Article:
The Complex Art of Making It Simple: Factors Affecting Enrollment in Integrated Care Demonstrations for Dually Eligible Beneficiaries, Appendices
- Beneficiary Participation Rates: Over the course of the demonstration, participation rates in four states – Ohio, Rhode Island, Virginia, and Michigan – have tended to fall at or above the 75th percentile among all states’ beneficiary participation rates. Participation rates in three states – Illinois, South Carolina, and Texas – have generally fallen near the median, while those in California, New York, and Massachusetts have tended to fall at or below the 25th percentile range.
- Major Factors Affecting Enrollment: The study findings indicate that dually eligible beneficiaries are more likely to enroll, and remain enrolled, in integrated Medicare-Medicaid plans when the process of enrolling is easy, the benefits of doing so are tangibly and quickly demonstrated, and integrated care plans are cast as a preferred option over non-integrated care arrangements.
- Primary factors associated with increased enrollment included: use of passive enrollment, alignment of FAI demonstration and state MLTSS program features, and positive beneficiary relationships with care coordinators and use of specific care coordination techniques. Secondary factors associated with increased enrollment included: use of Medicaid deeming policies, collaboration with trusted community-based organizations, strong MMP provider networks, and emphasis on certain outreach messages.
- One primary factor was associated with decreased enrollment: insufficient MMP support and engagement with LTSS providers. Secondary factors associated with decreased enrollment included: beneficiaries’ ability to enroll in, disenroll from, or change MMPs at any time; influence from acute care providers; state systems and data exchange issues; and the complexity of content in beneficiary passive enrollment notices. One factor was found to be associated with enrollment, but the directional impact depended on the respondent type – some states perceived use of an independent, third party Enrollment Broker as a factor that increased enrollment, while some MMPs perceived this as a hindrance to enrollment.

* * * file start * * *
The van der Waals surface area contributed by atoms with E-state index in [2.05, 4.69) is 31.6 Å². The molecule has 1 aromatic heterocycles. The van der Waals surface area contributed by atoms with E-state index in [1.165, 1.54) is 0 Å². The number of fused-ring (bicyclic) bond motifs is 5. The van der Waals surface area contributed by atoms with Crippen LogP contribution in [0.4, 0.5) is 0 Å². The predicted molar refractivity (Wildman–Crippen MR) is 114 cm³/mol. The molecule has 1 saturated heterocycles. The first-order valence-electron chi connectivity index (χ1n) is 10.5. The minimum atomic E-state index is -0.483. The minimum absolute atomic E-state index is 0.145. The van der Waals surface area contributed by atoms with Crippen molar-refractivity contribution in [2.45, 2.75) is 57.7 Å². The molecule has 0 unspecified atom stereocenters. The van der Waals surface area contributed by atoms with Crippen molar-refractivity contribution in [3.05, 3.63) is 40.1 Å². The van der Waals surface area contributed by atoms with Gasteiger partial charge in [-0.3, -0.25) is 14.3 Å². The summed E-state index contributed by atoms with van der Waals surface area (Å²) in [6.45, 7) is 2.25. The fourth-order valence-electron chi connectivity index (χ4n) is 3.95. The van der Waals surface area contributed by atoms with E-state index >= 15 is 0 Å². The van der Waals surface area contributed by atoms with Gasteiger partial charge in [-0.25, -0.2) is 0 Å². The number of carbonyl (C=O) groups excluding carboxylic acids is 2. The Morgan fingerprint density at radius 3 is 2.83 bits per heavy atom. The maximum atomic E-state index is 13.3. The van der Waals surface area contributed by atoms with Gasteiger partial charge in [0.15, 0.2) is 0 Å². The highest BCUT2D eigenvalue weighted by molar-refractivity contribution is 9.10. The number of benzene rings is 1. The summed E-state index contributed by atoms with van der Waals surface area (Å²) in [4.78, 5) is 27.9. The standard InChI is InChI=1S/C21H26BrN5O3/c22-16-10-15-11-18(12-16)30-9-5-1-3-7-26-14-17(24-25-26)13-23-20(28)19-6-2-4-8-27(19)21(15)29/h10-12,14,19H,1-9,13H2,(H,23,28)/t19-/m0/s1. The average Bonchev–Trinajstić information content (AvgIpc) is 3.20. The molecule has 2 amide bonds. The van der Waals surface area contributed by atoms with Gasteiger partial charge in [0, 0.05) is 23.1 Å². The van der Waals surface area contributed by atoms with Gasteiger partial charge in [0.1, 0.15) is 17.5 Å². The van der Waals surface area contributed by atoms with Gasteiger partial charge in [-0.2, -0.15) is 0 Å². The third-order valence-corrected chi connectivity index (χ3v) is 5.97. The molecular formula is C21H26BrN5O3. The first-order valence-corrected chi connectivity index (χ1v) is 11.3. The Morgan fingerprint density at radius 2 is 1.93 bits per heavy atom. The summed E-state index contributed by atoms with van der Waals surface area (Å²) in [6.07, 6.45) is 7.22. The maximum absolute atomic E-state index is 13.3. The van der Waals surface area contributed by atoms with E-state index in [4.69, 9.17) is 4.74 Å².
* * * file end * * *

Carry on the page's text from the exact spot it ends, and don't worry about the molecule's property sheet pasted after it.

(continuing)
The Centers for Medicare & Medicaid Services (CMS) launched the Financial Alignment Initiative (FAI) demonstration in 2011 to test models of coordinated care that hold promise for reducing the cost of care and improving health outcomes for people eligible for both Medicare and Medicaid – dually eligible beneficiaries. In the FAI capitated model, 10 states and CMS contract with integrated Medicare-Medicaid plans (MMPs), which are paid a fixed monthly rate for each member to provide and coordinate Medicare and Medicaid benefits. Total enrollment in the FAI has been lower than anticipated. In 2017, on average, about 29 percent of eligible individuals were enrolled in MMPs across the 11 demonstrations operating in 10 states that year. However, the share of eligible beneficiaries enrolled in MMPs has varied across states, from about 4 percent in New York to more than 67 percent in Ohio, and some MMPs have been more successful than others in maintaining or growing enrollment over time.
This study sought to identify which program elements, state policies, and health plan characteristics and strategies are associated with variation in beneficiary participation rates and enrollment trends in each state’s demonstration. The study examined the experience of all 10 FAI capitated model demonstration states over the life of each state’s demonstration, took into account the views of state officials and MMP representatives, and considered a broader set of factors that might affect enrollment than prior studies. This study also used both quantitative and qualitative measures to assess the factors associated with enrollment in all 10 FAI capitated model demonstration states. Thirteen factors were found to be associated with enrollment in FAI demonstrations – seven factors were associated with higher enrollment and five with lower enrollment. One factor that was identified as potentially impactful to enrollment was associated with increased or diminished enrollment based on whether interview respondents represented a state Medicaid department or an MMP.